Going back to my original question, we can either build this to be consistent with the old site, or do something tangentially better. If we do the later it will probably be significantly inconsistent from other parts of the site, or the original parts of the site. It is in this scenario that I am inclined to throw away the consistency pattern. You may have internal inconsistency if you have a clear roadmap to throwing the old and the new functionality / design is proven to be usable, accessible and intuitive. With this the case, the interaction behaviour and visual identity of the new functionality must become the benchmark to which future functionality is consistent with. And you must clearly signpost to the user what is going on; customers will generally be forgiving if they understand that the changes are in their interests.

Does content need a home?

We like to classify things, put them in homes. Information Architects design controlled vocabularies and taxonomies; ultimately labeling where things should go. Things may live in more than one place; we may use a faceted classification, but essentially that is a roadmap to the same unique, indivisible place. On the web this typically means an unintelligible URL with lots of random characters rather than something that is human readable. And that is just not nice. So you want a Robbie Williams CD (not that I’m sure why you’d want such a thing) – your journey may take you down any route:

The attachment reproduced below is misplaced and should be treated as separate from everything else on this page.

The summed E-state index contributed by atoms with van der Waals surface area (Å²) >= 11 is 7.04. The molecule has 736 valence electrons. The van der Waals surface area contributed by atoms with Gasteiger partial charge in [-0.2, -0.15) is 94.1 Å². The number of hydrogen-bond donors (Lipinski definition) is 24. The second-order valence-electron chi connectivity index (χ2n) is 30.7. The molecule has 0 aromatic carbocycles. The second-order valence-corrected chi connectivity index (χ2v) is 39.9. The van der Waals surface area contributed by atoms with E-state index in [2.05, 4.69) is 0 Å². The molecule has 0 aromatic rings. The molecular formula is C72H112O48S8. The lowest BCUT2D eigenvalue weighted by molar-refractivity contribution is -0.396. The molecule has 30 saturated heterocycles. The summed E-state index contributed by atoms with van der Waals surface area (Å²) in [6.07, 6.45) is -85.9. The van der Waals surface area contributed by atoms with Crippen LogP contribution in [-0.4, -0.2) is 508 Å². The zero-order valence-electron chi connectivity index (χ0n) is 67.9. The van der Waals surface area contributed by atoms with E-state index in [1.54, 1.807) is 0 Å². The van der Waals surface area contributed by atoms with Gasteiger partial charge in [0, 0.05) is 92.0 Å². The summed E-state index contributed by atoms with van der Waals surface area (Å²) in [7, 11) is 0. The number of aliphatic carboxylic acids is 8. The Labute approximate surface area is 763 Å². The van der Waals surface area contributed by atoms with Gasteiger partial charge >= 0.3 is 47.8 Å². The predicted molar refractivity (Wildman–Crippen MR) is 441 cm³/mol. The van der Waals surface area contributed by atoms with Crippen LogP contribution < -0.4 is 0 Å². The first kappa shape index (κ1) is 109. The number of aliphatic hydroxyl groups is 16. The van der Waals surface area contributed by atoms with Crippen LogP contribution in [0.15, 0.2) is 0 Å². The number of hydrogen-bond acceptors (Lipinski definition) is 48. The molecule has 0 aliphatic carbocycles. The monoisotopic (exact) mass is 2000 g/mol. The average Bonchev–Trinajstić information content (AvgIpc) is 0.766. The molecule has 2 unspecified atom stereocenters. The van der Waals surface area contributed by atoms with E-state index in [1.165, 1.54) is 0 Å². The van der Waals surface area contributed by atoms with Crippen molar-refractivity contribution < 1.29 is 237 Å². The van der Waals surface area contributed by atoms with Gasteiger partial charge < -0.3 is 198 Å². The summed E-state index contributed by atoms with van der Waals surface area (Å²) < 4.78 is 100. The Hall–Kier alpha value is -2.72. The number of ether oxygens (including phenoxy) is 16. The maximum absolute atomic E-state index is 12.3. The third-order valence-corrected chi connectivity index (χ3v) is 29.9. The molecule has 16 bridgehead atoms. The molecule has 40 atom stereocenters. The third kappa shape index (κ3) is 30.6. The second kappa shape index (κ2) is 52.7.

Adult contemporary > Male Vocalists
Popular artists > Q-T
Pop > Dance Pop
British acts > Male Vocalists
Award winners > Brits > 2005

Whatever the route, chances are they’ll take you to the same page; “robbiewilliams.htm” with a unique URL (more likely than not it will be a dogs dinner of characters and symbols thrown up by the content management system).

The drawback of each journey terminating at the same place is that it lacks context. For example, a music store might have a campaign around specific artists. They may choose a different flavour to the branding in the campaign, a different look and feel. The “Brits” pages are different to the “Dance pop” pages. But as soon as the user is directed to a specific record they will served up the standard artist page. Any context of the journey in a breadcrumb will be lost (or in Amazon repeated to show where the product “lives” according to the different classification hierarchies).

Yet what if the product’s classification was truly faceted, was not indivisible, but lived wherever it was sought? Should the URL of “Robbie Williams” not be how the user has found it, the URL becoming the breadcrumb? artists/Q-T/robbie.htm

The page may be (almost) the same, served up (mashed /meshed up) with the context in which it was sought. Related links would be specific to the URL rather than generic (other Brits awards winner in the Brits context, other male vocalists in that context). Yes, there maybe multiple versions of the same page on the site, but from a findability perspective this is little different to a conventional faceted classification system.

OK, this is all well and good, but doesn’t it hinder search engine optimisation? Well no, Google handles duplicate content quite nicely thank you very much. So bring on the tidy URLs and content living nowhere and everywhere.